Guhrke, Laura Lee. The Truth About Love and Dukes. New York: Avon Books, 2017.
Mass Market Paperback | $7.99 USD | ISBN-13: 978-0062469854 | 369 pages | Victorian Romance
The Truth About Love and Dukes was a DNF from about a year ago for no real reason other than I wasn’t feeling the characters, but I had heard good things about the second book, so needing to read in order if possible, I picked it up again. And while it was definitely better and more interesting this time around, it still left a lot to be desired.
The pros are that the characters on their own are well-written and fleshed out. They’re not always likable, but they each have redeeming features that make them easy to root for. Henry is typically the antithesis of my favorite hero type, being a stuffy, cynical duke, but his concern for his family, even if it was a touch overbearing at times, is touching, and the way he came to realize that his mother’s happiness was more important than social standing was great. Irene is a spitfire suffragist who does kind of embody the worst stereotypes of feminists at times with her argumentative and managing nature, but I feel like she too was well-intentioned.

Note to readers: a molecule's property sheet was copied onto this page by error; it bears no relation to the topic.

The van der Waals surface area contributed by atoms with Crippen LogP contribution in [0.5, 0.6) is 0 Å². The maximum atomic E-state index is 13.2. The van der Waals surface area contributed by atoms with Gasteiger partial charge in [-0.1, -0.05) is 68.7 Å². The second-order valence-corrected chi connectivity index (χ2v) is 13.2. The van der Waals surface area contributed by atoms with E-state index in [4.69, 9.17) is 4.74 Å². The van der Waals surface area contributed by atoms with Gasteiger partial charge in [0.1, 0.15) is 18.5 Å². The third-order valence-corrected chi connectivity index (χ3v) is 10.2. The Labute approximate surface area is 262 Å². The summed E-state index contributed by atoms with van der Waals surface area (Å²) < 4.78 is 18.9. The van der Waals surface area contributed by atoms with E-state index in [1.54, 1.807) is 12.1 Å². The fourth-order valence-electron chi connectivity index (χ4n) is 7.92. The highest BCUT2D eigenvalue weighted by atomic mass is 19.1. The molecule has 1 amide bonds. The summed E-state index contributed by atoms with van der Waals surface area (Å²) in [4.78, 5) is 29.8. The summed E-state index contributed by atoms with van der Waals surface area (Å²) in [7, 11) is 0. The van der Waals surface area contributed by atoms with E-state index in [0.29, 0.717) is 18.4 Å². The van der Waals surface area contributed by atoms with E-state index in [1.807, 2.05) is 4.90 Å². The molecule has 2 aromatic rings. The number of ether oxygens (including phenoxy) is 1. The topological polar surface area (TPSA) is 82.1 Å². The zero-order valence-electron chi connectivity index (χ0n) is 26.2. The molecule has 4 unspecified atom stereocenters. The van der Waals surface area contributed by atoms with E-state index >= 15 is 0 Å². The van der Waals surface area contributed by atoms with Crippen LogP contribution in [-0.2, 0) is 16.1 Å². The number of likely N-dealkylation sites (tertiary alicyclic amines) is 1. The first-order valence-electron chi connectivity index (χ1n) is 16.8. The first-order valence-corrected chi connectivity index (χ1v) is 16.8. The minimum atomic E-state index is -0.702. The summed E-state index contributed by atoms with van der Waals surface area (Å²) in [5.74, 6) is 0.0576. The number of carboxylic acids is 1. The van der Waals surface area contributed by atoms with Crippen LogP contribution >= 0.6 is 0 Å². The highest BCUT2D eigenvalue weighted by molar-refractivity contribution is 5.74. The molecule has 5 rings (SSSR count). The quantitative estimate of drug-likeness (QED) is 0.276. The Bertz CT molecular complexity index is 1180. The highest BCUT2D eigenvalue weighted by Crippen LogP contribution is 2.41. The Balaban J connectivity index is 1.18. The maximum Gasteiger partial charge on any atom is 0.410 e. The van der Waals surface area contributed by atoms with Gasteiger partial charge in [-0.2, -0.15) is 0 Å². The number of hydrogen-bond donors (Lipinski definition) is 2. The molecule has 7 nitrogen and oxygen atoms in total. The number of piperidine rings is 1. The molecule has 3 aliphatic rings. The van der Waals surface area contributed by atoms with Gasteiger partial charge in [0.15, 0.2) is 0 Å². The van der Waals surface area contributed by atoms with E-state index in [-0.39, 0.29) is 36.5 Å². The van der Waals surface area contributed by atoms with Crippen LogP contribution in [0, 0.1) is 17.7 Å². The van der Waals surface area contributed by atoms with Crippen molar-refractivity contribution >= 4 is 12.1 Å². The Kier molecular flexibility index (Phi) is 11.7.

But the misfire occurred in pairing these two together. I can grasp that strong personalities can often work together in a great opposites-attract/enemies-to-lovers romance, but I kind of wish more effort was put into making them do so, instead of them spending the bulk of the book alternately arguing and being tempted by their lust for one another (eventually giving in, of course). While healthy sexual desire is often a key component in many a healthy relationship, when their primary feelings for each other are anger and lust, I don’t see how it convincingly translates to lasting love. There were only a few moments where I felt they did have a chance, like when he suggests to her that she should work on her argument for why women should gain the right to vote, and after some trial and error, she convinces him. But otherwise, I found the romance rather weak.
However, this is all just my opinion, and I have seen reviews on both sides of the spectrum for this book. I think if you like some of the tropes in this book, like enemies-to-lovers, a feminist heroine, and an arrogant, but secretly compassionate, duke, then I would recommend this.